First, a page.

CLINTON: “It’s such an important question. Thank you for supporting my mom. My mom has very strong feelings that we must push as quickly as possible for comprehensive immigration reform, and this is a real difference between her’s and Senator Sanders’ record, she supported comprehensive immigration reform at every possible chance and she was one of the original supporters and sponsors of the DREAM Act. She does not believe that while we are working towards comprehensive immigration reform we should make people wait, like the families you are talking about. Which is why she thinks it’s so important to extend the Affordable Care Act to people who are living and working here, regardless of immigration status, regardless of citizenship status. While we’re pushing for comprehensive immigration reform and reminding Republicans who are currently running for president that a couple of years ago they actually supported comprehensive immigration reform – something they seem to have forgotten during this election cycle – that we do whatever we can to solve challenges in the education system and the health system and elsewhere.”

Okay. Let’s back up a little. Emergency rooms are not allowed to turn away people who need medical attention–regardless of whether or not they can pay for it and regardless of their legal status. To open up national health care to everyone who is here whether they are here legally or not is to commit financial suicide. This is not just about healthcare–this is about the financial survival of America. If this is done, America will lose the middle class. The middle class will be expected to bear the additional debt and tax burden that this will entail. Upward mobility in America will be a distant dream of the past. Eventually it will not only hurt the people who come here seeking a better life–they won’t find one; it will hurt the people who live here now. If you are planning to vote for Hillary, you might also plan to apologize to your children and grandchildren in the future as you explain why you didn’t do something to prevent the bankruptcy of America.

Just a note. While I was working the polls Tuesday, a woman came up to me and said that she thought ‘the rich’ should pay for new roads and bridges and new college buildings. I wonder if she realizes that because ‘the rich’ have tax accountants and people who help them legally avoid taxes, the burden will fall on the middle class. Ultimately, she will be paying for these things. Class warfare is a useful political tool, but it is not an honest one.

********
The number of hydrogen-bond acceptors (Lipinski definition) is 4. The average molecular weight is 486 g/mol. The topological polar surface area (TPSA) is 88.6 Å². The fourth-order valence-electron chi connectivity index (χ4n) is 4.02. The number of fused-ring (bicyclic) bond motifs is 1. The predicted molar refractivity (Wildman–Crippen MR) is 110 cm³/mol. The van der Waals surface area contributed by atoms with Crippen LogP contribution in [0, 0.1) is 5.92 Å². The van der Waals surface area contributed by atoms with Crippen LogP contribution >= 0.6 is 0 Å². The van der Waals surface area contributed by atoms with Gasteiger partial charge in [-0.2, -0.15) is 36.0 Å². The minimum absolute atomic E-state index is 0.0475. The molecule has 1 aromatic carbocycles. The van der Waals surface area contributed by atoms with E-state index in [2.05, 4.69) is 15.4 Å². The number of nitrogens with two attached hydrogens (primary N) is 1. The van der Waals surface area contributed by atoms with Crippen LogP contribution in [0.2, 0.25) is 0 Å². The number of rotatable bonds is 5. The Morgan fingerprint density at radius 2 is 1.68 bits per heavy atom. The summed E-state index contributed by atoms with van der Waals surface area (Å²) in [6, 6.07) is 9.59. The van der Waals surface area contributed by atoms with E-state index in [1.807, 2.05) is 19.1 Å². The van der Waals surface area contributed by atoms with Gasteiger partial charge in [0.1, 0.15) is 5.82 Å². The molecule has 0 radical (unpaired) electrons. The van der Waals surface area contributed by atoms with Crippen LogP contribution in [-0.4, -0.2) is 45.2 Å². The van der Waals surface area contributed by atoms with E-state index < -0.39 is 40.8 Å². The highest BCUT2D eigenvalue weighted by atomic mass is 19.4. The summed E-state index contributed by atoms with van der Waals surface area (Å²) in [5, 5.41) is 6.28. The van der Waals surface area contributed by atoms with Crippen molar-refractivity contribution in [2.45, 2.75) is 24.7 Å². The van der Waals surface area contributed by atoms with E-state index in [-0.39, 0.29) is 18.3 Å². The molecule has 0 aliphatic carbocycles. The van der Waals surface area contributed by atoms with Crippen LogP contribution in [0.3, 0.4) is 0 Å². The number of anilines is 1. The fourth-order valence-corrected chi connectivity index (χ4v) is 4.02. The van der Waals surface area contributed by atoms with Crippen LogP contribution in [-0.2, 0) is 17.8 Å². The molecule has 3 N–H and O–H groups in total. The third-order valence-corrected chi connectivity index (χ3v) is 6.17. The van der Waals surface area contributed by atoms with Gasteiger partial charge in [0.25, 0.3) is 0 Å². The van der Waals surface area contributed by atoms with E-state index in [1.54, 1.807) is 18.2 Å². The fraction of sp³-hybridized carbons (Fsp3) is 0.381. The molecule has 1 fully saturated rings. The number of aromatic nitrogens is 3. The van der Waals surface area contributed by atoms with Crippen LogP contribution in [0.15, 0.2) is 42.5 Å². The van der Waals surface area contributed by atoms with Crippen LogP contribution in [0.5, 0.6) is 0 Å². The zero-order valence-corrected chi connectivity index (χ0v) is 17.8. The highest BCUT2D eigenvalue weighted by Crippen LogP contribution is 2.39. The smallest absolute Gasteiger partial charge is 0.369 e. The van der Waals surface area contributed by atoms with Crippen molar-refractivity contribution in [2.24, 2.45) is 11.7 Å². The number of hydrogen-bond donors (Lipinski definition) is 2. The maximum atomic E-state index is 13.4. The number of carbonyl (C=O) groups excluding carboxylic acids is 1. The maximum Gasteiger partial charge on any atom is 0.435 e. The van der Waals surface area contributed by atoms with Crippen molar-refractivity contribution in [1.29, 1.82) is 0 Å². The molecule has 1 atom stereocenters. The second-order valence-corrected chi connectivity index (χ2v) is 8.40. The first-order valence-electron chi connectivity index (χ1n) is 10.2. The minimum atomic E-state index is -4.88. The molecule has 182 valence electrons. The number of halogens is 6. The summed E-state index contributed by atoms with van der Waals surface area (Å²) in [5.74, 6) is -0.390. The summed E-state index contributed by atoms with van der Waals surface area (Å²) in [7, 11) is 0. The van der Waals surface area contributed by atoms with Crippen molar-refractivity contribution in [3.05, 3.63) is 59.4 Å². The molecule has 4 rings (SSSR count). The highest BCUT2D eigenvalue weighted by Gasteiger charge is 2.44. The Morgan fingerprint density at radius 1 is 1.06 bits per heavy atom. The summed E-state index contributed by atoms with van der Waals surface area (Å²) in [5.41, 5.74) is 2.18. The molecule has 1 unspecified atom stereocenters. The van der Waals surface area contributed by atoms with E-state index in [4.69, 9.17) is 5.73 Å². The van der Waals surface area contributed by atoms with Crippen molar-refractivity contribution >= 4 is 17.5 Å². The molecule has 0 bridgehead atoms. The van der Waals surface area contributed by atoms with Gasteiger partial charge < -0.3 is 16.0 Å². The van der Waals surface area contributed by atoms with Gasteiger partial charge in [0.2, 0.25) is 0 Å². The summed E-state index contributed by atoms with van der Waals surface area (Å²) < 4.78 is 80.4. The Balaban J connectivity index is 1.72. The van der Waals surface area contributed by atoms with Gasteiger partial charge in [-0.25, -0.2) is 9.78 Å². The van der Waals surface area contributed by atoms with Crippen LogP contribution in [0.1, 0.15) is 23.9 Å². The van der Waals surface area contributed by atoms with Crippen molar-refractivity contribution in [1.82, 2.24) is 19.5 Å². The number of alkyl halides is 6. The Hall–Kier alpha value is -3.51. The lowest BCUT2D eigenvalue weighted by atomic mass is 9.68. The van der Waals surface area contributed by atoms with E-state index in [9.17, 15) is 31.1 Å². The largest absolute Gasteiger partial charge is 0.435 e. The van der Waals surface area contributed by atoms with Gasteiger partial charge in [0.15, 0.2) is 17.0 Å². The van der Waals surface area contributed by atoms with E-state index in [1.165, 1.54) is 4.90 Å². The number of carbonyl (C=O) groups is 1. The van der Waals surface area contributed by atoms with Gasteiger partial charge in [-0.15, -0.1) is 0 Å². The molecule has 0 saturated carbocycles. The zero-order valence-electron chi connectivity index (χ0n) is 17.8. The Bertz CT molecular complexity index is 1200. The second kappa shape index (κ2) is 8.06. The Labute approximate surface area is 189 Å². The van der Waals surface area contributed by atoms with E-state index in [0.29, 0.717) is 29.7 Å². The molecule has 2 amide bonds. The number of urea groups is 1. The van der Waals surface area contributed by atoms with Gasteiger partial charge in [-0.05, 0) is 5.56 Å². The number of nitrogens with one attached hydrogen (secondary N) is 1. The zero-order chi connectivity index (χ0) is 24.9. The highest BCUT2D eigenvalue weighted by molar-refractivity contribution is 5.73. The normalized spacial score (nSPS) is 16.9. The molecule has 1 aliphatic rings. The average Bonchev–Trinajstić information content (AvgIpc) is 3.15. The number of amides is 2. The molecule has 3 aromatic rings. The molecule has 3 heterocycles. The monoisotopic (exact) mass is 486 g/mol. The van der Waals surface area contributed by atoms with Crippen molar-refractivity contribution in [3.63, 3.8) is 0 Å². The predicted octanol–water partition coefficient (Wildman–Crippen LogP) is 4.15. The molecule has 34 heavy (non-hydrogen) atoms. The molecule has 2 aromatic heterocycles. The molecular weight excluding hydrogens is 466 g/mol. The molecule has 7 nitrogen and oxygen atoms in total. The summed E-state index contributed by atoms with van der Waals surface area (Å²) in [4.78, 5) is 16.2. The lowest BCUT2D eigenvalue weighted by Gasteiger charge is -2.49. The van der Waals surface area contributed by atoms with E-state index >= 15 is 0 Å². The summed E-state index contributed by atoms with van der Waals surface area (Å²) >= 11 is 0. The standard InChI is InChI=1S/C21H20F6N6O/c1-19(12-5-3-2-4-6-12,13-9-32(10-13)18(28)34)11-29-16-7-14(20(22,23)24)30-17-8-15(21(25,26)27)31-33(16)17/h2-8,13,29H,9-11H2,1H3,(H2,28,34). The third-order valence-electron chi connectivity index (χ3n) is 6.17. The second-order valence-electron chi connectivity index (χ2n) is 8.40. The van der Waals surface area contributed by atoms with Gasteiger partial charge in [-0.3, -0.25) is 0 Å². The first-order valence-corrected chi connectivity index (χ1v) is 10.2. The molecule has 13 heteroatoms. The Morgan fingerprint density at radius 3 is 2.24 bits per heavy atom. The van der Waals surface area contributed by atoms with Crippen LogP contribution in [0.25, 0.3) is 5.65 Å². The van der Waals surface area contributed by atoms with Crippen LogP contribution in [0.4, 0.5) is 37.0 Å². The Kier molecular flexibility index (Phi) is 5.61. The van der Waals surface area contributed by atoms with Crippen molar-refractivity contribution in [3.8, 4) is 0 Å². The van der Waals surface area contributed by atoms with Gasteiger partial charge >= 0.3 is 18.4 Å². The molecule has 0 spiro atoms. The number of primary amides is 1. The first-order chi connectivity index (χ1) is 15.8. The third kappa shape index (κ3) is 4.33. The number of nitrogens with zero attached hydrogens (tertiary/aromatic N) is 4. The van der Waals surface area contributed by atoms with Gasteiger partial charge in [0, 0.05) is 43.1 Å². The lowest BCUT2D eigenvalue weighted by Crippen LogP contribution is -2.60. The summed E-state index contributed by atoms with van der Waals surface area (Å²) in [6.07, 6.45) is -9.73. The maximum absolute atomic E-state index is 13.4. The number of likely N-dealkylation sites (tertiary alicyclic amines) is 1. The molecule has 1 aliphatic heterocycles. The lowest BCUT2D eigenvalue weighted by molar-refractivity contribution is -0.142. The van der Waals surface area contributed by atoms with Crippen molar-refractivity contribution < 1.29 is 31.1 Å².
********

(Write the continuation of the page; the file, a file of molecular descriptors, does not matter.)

We Knew This Was Coming

When the healthcare bill was being debated, President Obama told us, “If you like your doctor, you will be able to keep your doctor, period. If you like your health care plan, you’ll be able to keep your health care plan, period. No one will take it away, no matter what.” Well, I hope you weren’t counting on that.

Byron York at the Washington Examiner reports:

Now, it should surprise no one that more and more companies are exploring the possibility of dropping their employee health coverage in 2014. A new study from the benefits-consulting firm Towers Watson finds that nearly 10 percent of midsized to large companies are seriously considering doing just that, and another 20 percent are thinking about it. Still others don’t know. “Many are uncertain how they will respond to the looming impact of state-based insurance exchanges in 2014,” says Towers Watson.

The new healthcare system is designed to push people into healthcare exchanges, receiving healthcare subsidized by the government. This is the step toward the single-payer plan that Democrats in Congress was not able to pass. As private healthcare is phased out, government healthcare will be the only option.

The article reports:

The bottom line is that the new system appears designed to push more and more people into the exchanges, with more and more people receiving health coverage subsidized by the government. For the cynical, it might even appear that is what Obama and his Democratic allies wanted all along. Remember that Obama said, during a January 2008 debate that, “If I were designing a system from scratch, I would set up a single-payer system.” He couldn’t pass a single-payer system, or even a public-option system, even when he had filibuster-proof majorities in Congress. But he could enact a system that will take a slower route in that direction.

We need a Republican president and congress in 2012. Their first order of business should be to repeal Obamacare. Otherwise we will have government run healthcare with a year.